Need some advice from the Sub experts

Discussion in 'Archived Threads 2001-2004' started by Dean Cooper, Feb 6, 2001.

  1. Dean Cooper

    Dean Cooper Supporting Actor

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    I'm finishing up getting the final items for my first DIY sub and I have a quick question.
    Do I want a ported or sealed sonotube sub?
    Here are the variables that go into the answer:
    ---This sub's main purpose will be for HT.
    ---I like deep clear bass with no distortion, loud is good but reference is too loud for me. So if the sub can reach reference its well within my needs.
    ---Size isn't an issue, I have a corner in my HT that’s just dying to be filled with a big 18"-24" by 6' monster.
    ---The driver I plan on using is the Adire Audio Tempest, which looks like its a little better suited for a sealed cab, but (as others have proven) will definitely hold its own in a vented cab.
    ---My room is 15' long 17' wide, has a large opening in the rear and a vaulted ceiling.
    Right now I’m leaning towards the sealed cab because its simple and for a first attempt at something, simple is usually the best way to go IMO. But will I be missing out going with out the extra db at the low end the port would give me? Tell me what you guys think.
    Thanks in advance
    Dean
     
  2. Mark Hayenga

    Mark Hayenga Supporting Actor

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    Given that space isn't a real concern and this is primarily for HT, a vented sub is an easy choice. While they are somewhat more difficult than sealed boxes to get right, I don't think it's an appreciable enough difference to keep from trying one as a first sub. I also think you'll be much happier with the low frequency extension of a vented Tempest. As for the driver, I've listened to / played with it and I think it's fantastic.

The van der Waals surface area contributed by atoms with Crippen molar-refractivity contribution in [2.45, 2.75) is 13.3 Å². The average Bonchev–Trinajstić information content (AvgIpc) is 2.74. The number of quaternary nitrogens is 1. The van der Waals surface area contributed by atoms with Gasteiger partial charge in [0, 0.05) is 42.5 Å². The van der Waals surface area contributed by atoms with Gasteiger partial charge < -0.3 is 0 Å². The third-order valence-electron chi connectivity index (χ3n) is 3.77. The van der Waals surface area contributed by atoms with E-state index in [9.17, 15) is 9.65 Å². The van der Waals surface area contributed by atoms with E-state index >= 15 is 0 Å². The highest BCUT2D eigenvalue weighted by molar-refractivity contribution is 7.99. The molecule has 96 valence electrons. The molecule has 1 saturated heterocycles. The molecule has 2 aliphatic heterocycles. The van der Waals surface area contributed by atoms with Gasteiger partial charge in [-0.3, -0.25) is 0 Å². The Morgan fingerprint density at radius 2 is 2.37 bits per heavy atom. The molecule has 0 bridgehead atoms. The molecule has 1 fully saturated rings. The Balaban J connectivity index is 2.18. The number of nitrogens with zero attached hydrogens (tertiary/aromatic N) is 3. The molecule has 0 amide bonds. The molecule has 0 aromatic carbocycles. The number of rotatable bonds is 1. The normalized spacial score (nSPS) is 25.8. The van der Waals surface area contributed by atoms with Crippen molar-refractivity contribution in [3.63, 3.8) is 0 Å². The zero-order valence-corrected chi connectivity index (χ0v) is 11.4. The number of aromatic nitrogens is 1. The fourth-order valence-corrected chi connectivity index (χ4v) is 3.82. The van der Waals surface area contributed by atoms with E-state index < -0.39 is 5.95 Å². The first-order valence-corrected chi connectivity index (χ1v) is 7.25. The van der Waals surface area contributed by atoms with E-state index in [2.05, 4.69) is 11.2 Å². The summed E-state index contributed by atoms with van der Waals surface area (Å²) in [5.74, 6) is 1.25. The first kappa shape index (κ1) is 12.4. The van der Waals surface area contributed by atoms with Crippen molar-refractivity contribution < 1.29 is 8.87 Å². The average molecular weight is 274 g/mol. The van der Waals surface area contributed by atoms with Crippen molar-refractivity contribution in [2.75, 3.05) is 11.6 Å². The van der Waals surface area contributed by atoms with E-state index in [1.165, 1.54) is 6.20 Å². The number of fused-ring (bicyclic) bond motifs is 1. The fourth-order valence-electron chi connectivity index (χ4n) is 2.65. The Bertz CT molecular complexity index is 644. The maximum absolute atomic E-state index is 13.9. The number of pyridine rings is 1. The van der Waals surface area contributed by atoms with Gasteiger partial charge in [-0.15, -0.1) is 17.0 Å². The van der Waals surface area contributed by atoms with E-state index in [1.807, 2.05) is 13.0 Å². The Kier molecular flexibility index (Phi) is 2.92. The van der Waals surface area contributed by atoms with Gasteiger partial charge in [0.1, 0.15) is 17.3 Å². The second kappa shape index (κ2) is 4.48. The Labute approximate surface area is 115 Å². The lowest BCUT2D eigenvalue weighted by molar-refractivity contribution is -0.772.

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    Mark Hayenga
    www.hayenga.com
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    "Saru mo ki kara ochiru"
     
  3. Greg Monfort

    Greg Monfort Supporting Actor

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    Based on these parameters, two Tempests in a 36"w x 18"d x 48"h 45deg triangle cab stuck in the corner should give all the low end you'll want, with low group delay/distortion, and show off the drivers. Decorate to suit, set a plant, Oscar, Tony, whatever, on top. [​IMG] Screw it to the walls for max shake, rattle, and roll. [​IMG]
    Use the pot in the second VC's ckt tweak to dial them into the room.
    GM
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    Loud is beautiful, if it's clean
     
  4. Brian Bunge

    Brian Bunge Producer

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    Greg,
    You are a SICK man! But I must say, I like this idea!
    Brian
     
  5. Dean Cooper

    Dean Cooper Supporting Actor

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    Greg, that is a sweet idea! you totally turned on a lightbulb above my head [​IMG] I could tape and mud the edges so it looks like part of the wall, and its simple to build too. I should be able to fish the wire through the wall to make it totally seamless. Looks like I can vent the cab later on if I decide to too. Heck if it looks as good as I think it will I might make another for the other corner [​IMG]